Should non-cardiovascular mortality be considered in the SCORE model? Findings from the Prevention of Renal and Vascular End-stage Disease (PREVEND) cohort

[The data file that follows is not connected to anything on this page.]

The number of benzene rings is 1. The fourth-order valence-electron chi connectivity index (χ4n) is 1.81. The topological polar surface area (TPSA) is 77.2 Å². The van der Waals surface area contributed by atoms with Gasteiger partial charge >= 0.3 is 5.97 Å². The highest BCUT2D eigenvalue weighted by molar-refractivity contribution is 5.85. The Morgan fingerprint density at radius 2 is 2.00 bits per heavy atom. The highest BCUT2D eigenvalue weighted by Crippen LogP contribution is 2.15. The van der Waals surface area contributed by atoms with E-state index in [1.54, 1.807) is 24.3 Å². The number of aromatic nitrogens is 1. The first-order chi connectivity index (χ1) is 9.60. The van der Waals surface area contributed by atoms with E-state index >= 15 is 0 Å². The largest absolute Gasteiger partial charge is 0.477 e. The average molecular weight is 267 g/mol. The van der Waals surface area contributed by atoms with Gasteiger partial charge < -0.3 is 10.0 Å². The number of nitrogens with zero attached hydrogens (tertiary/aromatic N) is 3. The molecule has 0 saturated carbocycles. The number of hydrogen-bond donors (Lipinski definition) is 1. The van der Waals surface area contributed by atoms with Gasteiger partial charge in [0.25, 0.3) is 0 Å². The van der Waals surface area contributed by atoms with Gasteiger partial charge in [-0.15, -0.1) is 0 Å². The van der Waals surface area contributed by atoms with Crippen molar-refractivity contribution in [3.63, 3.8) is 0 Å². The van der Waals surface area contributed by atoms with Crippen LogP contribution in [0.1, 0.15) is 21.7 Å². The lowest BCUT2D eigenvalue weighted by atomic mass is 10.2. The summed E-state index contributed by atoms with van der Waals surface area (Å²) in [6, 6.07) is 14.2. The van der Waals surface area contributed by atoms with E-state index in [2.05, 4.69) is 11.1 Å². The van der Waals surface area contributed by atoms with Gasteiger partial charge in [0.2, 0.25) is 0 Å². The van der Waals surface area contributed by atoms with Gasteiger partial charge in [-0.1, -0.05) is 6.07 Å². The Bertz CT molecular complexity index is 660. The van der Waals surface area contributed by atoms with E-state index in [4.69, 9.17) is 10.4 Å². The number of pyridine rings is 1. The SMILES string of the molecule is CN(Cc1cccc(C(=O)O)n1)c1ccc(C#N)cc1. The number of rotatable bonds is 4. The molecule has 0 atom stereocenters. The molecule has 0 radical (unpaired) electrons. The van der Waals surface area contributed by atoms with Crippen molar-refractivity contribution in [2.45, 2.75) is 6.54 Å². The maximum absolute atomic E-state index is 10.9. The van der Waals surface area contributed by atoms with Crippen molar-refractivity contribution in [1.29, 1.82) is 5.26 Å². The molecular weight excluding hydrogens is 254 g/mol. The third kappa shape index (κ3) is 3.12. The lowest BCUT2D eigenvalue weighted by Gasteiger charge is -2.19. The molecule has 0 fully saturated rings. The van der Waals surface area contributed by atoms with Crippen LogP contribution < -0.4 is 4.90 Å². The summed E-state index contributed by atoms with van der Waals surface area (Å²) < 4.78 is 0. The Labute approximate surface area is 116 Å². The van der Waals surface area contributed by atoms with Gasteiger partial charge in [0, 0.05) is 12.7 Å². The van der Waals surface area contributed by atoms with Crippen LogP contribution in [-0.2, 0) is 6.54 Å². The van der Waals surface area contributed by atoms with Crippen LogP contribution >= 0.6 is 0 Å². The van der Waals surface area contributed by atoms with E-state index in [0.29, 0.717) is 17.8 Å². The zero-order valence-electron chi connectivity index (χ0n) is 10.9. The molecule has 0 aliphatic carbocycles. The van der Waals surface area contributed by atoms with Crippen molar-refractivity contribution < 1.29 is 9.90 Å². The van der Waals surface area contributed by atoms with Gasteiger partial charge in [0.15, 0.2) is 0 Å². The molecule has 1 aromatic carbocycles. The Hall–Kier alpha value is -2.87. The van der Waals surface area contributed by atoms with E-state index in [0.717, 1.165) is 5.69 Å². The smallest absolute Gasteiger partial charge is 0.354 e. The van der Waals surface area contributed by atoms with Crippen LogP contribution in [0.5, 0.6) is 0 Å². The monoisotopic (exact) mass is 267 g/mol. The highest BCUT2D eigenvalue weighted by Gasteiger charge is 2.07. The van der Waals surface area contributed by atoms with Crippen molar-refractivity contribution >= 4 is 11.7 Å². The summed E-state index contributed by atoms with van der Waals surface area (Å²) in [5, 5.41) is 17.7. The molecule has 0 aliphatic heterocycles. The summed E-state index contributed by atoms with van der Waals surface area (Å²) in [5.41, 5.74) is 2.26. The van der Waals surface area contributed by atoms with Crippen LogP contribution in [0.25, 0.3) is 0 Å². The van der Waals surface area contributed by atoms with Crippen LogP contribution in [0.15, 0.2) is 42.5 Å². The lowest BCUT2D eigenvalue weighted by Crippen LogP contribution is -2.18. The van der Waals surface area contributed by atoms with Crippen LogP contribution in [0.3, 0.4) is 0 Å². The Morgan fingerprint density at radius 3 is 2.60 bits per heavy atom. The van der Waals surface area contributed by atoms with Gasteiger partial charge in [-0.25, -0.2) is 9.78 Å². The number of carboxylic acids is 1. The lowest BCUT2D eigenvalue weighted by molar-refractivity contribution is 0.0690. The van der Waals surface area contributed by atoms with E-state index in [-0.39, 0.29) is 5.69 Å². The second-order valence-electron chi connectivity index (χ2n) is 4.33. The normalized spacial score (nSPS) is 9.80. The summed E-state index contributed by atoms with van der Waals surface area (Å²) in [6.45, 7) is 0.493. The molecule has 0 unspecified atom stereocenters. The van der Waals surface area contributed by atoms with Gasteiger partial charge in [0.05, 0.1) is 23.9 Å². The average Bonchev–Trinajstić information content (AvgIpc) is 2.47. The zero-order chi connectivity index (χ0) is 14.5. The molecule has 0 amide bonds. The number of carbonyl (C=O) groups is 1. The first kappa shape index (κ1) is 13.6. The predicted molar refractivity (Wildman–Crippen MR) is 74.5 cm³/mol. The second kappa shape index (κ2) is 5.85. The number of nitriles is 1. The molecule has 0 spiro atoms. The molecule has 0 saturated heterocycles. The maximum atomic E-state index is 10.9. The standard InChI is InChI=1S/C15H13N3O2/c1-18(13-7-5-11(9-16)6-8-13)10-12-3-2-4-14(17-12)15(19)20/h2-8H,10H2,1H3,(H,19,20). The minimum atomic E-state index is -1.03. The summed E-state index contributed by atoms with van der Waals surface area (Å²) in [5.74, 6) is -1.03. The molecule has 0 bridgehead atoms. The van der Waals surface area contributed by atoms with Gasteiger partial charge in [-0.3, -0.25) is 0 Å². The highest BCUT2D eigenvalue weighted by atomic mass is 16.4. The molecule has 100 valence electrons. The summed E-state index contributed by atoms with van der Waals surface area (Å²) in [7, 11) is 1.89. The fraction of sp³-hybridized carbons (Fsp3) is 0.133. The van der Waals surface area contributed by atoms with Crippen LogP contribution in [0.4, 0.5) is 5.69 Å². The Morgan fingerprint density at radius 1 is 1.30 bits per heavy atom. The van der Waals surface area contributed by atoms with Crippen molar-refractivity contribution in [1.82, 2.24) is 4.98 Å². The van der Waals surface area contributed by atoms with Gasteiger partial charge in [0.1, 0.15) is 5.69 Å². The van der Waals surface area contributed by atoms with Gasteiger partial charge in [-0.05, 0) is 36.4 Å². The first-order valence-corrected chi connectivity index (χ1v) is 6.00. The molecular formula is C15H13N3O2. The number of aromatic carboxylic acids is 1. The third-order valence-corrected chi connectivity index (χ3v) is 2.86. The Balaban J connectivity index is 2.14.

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Competing non-cardiovascular related deaths were not accounted for in the Systematic COronary Risk Evaluation (SCORE) model. In this study we assessed the impact of non-cardiovascular related deaths on the prognostic performance and yield of the SCORE model. 5,752 participants from the Prevention of Renal and Vascular End stage Disease cohort aged 40 years and older who were free of atherosclerotic cardiovascular disease (CVD) at baseline were included. A cause-specific hazards (CSH) CVD-related mortality prediction model that accounted for non-CVD-related deaths was developed. The prognostic performance of this model was then compared with a refitted SCORE model. During a median follow-up period of 12.5 years, 139 CVD and 495 non-CVD-related deaths were reported. Discriminatory performance was comparable between the models (C-index = 0.64). The models showed good calibration although the CSH model underestimated risk in the highest decile while the refitted SCORE model showed overestimation. The CSH model classified more non-events into the low risk group compared to the refitted SCORE model (n = 51), yet it was accompanied by a misclassification of six events into the low risk group. The refitted SCORE model classified more individuals as high risk. However, the potential overtreatment that may result from utilizing the refitted SCORE model, when compared with the CSH model, still falls within acceptable limits. Our findings do not support the incorporation of non-cardiovascular mortality into the estimation of total cardiovascular risk in the SCORE model.
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